Both major parties are simply tweaking how hard the legislative stick will be wielded against the agriculture sector. We are between a rock and a hard place.

Both major parties are simply tweaking how hard the legislative stick will be wielded against the agriculture sector.

Before the election madness began a sole voice of reason began to push for solutions. In its report last night IPBES called for "transformative change", through which nature can still be conserved, restored and used sustainably. A single lobby group in Australia is driving that towards that.

That organisation wasn't a traditional greenie group. It was the National Farmers' Federation.

In its 2030 Roadmap, the NFF gave strategic policy routes to create better environmental outcomes on farm lands. A KPI of this strategy is for the net benefit for ecosystem services equalling to 5pc of farm revenue. This huge goal ($5 billion to farmers per annum) would come about through implementation of a cross-sectoral Agricultural Sustainability Framework (and industry groups from beef to grains are already well on track), establishing a government-backed Environmental Stewardship Fund and the introduction of a "Green Loan" to fund sustainable farming practices. The transformative change needed.

Bruce Pascoe's book Dark Emu shows that the pre-colonisation landscape and biomes were heavily anthropogenic. That Australian ecosystem health relies in large part on active management by humans to be maintained. And now only farmers can fill that void on agricultural lands. The urban voters of Australia have to engage with this vision, and to know they can't simply click their fingers and laws will magically make biodiversity improve.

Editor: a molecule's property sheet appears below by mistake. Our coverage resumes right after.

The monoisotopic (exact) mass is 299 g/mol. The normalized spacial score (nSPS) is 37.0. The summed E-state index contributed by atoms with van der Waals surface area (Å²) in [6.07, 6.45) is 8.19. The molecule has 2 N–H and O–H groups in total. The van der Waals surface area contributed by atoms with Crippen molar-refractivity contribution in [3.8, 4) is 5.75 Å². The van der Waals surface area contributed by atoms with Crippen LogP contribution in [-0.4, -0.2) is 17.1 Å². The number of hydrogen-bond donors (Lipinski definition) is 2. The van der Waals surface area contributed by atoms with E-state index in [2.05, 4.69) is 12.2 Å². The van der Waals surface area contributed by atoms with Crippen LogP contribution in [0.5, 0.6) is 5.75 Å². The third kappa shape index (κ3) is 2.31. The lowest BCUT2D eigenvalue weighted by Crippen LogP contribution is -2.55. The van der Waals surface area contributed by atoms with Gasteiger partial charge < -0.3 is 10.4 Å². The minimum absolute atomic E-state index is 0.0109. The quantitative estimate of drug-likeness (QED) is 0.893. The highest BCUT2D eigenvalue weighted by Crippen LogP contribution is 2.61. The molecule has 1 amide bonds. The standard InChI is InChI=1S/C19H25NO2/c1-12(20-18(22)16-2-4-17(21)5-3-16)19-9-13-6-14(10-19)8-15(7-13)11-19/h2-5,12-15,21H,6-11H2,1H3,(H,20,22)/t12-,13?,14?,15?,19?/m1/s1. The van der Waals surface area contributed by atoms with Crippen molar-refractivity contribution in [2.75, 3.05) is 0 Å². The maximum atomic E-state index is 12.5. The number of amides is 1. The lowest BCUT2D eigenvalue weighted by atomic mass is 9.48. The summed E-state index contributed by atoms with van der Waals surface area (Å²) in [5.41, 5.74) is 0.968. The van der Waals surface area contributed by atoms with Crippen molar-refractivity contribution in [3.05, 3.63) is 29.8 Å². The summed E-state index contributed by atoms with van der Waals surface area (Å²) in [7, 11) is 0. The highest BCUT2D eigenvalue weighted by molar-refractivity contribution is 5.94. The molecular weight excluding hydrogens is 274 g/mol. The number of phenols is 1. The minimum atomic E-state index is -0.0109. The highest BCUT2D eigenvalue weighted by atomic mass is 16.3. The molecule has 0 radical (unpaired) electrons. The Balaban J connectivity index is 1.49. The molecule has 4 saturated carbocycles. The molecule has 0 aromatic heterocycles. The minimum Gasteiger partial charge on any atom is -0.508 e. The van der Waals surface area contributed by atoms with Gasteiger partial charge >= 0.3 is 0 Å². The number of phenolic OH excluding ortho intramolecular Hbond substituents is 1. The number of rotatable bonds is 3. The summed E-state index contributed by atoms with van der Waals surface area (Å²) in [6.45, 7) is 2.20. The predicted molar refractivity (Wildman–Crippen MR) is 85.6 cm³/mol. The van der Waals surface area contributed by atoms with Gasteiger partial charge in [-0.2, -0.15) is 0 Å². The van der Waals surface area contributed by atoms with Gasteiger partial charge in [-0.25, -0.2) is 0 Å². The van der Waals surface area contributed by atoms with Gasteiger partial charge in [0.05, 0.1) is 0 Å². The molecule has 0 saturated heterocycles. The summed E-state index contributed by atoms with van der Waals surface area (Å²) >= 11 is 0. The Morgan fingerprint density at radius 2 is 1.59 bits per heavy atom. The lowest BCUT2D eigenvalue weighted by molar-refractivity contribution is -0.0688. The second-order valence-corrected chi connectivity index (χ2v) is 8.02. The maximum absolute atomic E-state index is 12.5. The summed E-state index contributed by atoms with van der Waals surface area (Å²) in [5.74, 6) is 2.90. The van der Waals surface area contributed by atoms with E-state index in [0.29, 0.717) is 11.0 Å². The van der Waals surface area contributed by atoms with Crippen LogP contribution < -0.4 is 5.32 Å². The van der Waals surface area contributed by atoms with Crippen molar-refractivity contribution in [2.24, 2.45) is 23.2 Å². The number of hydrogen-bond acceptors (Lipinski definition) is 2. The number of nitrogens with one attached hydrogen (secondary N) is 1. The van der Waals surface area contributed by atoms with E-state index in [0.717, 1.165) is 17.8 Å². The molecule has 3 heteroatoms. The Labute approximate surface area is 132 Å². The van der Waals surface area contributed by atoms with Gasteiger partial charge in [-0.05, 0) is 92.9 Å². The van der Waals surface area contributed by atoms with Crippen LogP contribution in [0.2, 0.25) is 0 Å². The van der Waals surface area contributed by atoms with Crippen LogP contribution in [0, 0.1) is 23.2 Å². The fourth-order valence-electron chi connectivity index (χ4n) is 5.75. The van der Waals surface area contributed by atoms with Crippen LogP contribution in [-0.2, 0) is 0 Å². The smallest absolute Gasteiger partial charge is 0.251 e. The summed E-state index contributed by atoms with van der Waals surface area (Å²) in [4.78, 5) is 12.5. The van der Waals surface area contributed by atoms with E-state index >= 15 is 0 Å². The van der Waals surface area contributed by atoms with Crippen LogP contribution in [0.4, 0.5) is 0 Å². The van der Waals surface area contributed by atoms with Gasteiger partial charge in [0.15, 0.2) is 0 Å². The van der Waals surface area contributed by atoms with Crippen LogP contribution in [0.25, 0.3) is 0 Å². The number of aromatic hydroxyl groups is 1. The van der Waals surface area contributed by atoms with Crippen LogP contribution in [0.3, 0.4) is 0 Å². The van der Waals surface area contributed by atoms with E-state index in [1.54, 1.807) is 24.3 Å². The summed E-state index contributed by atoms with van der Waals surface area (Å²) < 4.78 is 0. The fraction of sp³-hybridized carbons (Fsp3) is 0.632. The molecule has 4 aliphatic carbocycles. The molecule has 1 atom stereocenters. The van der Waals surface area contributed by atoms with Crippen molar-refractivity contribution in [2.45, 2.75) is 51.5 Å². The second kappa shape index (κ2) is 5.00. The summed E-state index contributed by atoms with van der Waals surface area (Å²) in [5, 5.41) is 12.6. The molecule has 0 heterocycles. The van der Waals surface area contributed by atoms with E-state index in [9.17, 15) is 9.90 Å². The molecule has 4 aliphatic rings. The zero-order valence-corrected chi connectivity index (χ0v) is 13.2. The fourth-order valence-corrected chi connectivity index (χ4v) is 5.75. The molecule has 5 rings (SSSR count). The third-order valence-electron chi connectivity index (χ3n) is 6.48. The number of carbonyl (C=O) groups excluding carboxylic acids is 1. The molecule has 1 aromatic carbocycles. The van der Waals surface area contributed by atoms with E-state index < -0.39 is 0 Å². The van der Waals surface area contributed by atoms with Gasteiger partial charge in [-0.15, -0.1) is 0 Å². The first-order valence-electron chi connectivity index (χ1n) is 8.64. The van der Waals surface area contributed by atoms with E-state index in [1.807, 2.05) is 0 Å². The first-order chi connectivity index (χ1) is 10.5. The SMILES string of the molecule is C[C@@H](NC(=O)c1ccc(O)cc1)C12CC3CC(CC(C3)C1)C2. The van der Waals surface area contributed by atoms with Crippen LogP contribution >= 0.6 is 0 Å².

It is only through NFF's policy options, through collaborative commercialised options for farmers to address both the negative and positive externalities of agricultural production, that biodiversity loss in this country can be turned around. Through community and consumer cost sharing in which farmers are no longer carrying the rest of the country's responsibility for environmental management. But ecosystem recovery can never come through the poorly formed legislation that some left leaning groups seems hellbent on pursuing.

On Wednesday this week, Minister Littleproud and prospective Minister Fitzgibbon will hold the agricultural policy debate at the National Press Club. Let's hope they both commit to NFF's vision for a National Agriculture Strategy - developed in close consultation with industry and endorsed by COAG - and make sure the requisite funds for agriculture to do our work for the environment are made available.

Regardless of who wins the federal election, let's hope for our own sakes, and that of future generations, that change happens. Otherwise farmers and perhaps our species itself will, like a costumed bunch of Marvel characters, be in its own Endgame.

- Oscar Pearse is a 6th generation farmer at Moree in NSW, a member of the NSW Farmers Association's Native Vegetation taskforce, and can be contacted via Twitter at @Oscarthefarmer


From the front page

Sponsored by